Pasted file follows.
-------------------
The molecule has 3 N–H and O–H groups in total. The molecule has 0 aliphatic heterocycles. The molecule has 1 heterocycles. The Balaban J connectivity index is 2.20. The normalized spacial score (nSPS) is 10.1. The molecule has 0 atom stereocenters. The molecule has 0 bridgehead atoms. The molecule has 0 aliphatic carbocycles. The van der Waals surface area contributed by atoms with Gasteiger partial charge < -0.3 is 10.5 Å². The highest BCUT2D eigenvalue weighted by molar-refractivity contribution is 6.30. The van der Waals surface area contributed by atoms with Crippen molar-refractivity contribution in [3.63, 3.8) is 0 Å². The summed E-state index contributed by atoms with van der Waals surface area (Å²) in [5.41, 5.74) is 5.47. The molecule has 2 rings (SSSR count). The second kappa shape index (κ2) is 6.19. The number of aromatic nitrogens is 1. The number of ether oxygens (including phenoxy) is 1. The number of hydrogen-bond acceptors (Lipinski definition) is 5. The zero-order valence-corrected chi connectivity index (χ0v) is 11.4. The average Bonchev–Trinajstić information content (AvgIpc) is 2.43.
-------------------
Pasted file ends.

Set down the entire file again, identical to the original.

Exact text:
The molecule has 3 N–H and O–H groups in total. The molecule has 0 aliphatic heterocycles. The molecule has 1 heterocycles. The Balaban J connectivity index is 2.20. The normalized spacial score (nSPS) is 10.1. The molecule has 0 atom stereocenters. The molecule has 0 bridgehead atoms. The molecule has 0 aliphatic carbocycles. The van der Waals surface area contributed by atoms with Gasteiger partial charge < -0.3 is 10.5 Å². The highest BCUT2D eigenvalue weighted by molar-refractivity contribution is 6.30. The van der Waals surface area contributed by atoms with Crippen molar-refractivity contribution in [3.63, 3.8) is 0 Å². The summed E-state index contributed by atoms with van der Waals surface area (Å²) in [5.41, 5.74) is 5.47. The molecule has 2 rings (SSSR count). The second kappa shape index (κ2) is 6.19. The number of aromatic nitrogens is 1. The number of ether oxygens (including phenoxy) is 1. The number of hydrogen-bond acceptors (Lipinski definition) is 5. The zero-order valence-corrected chi connectivity index (χ0v) is 11.4. The average Bonchev–Trinajstić information content (AvgIpc) is 2.43.